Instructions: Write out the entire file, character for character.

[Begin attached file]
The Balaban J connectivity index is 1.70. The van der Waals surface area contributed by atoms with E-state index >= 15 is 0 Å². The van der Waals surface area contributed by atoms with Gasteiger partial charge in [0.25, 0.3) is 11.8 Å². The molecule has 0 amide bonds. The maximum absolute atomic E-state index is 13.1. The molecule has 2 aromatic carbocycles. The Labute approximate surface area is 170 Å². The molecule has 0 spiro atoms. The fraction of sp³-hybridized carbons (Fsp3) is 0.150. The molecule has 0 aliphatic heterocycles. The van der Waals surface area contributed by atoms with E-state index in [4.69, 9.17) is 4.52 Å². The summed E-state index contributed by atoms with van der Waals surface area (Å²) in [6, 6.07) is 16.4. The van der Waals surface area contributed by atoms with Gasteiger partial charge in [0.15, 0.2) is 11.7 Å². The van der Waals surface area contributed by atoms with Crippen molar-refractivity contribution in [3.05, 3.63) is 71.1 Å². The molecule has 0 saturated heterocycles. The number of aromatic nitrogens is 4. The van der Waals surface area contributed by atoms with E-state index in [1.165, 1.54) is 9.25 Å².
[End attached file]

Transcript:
The Balaban J connectivity index is 1.70. The van der Waals surface area contributed by atoms with E-state index >= 15 is 0 Å². The van der Waals surface area contributed by atoms with Gasteiger partial charge in [0.25, 0.3) is 11.8 Å². The molecule has 0 amide bonds. The maximum absolute atomic E-state index is 13.1. The molecule has 2 aromatic carbocycles. The Labute approximate surface area is 170 Å². The molecule has 0 spiro atoms. The fraction of sp³-hybridized carbons (Fsp3) is 0.150. The molecule has 0 aliphatic heterocycles. The van der Waals surface area contributed by atoms with E-state index in [4.69, 9.17) is 4.52 Å². The summed E-state index contributed by atoms with van der Waals surface area (Å²) in [6, 6.07) is 16.4. The van der Waals surface area contributed by atoms with Gasteiger partial charge in [0.15, 0.2) is 11.7 Å². The van der Waals surface area contributed by atoms with Crippen molar-refractivity contribution in [3.05, 3.63) is 71.1 Å². The molecule has 0 saturated heterocycles. The number of aromatic nitrogens is 4. The van der Waals surface area contributed by atoms with E-state index in [1.165, 1.54) is 9.25 Å².